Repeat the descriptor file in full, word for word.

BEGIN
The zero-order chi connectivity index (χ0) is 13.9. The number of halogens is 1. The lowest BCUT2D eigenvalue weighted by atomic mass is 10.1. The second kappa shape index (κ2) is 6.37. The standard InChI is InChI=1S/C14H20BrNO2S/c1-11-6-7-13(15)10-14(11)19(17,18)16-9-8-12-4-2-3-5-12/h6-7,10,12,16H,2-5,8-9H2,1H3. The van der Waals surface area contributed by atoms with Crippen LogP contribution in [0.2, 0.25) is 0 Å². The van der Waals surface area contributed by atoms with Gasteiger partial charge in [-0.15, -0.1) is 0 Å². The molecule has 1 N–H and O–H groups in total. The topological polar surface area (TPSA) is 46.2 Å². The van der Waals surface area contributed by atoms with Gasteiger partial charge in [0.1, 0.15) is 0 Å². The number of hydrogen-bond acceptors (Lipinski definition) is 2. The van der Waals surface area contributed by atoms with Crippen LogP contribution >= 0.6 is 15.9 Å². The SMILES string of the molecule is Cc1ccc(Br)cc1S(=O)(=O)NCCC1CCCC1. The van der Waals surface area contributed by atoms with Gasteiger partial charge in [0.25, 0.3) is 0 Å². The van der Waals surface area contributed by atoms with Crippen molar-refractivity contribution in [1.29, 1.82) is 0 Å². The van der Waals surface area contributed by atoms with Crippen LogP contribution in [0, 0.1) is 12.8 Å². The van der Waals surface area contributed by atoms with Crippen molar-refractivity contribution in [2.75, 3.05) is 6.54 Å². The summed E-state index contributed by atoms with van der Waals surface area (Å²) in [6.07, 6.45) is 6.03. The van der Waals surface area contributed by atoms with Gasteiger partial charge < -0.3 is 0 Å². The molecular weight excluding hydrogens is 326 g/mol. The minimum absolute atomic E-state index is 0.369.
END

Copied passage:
The zero-order chi connectivity index (χ0) is 13.9. The number of halogens is 1. The lowest BCUT2D eigenvalue weighted by atomic mass is 10.1. The second kappa shape index (κ2) is 6.37. The standard InChI is InChI=1S/C14H20BrNO2S/c1-11-6-7-13(15)10-14(11)19(17,18)16-9-8-12-4-2-3-5-12/h6-7,10,12,16H,2-5,8-9H2,1H3. The van der Waals surface area contributed by atoms with Crippen LogP contribution in [0.2, 0.25) is 0 Å². The van der Waals surface area contributed by atoms with Gasteiger partial charge in [-0.15, -0.1) is 0 Å². The molecule has 1 N–H and O–H groups in total. The topological polar surface area (TPSA) is 46.2 Å². The van der Waals surface area contributed by atoms with Gasteiger partial charge in [0.1, 0.15) is 0 Å². The number of hydrogen-bond acceptors (Lipinski definition) is 2. The van der Waals surface area contributed by atoms with Crippen LogP contribution >= 0.6 is 15.9 Å². The SMILES string of the molecule is Cc1ccc(Br)cc1S(=O)(=O)NCCC1CCCC1. The van der Waals surface area contributed by atoms with Gasteiger partial charge in [0.25, 0.3) is 0 Å². The van der Waals surface area contributed by atoms with Crippen molar-refractivity contribution in [1.29, 1.82) is 0 Å². The van der Waals surface area contributed by atoms with Crippen LogP contribution in [0, 0.1) is 12.8 Å². The van der Waals surface area contributed by atoms with Crippen molar-refractivity contribution in [2.75, 3.05) is 6.54 Å². The summed E-state index contributed by atoms with van der Waals surface area (Å²) in [6.07, 6.45) is 6.03. The van der Waals surface area contributed by atoms with Gasteiger partial charge < -0.3 is 0 Å². The molecular weight excluding hydrogens is 326 g/mol. The minimum absolute atomic E-state index is 0.369.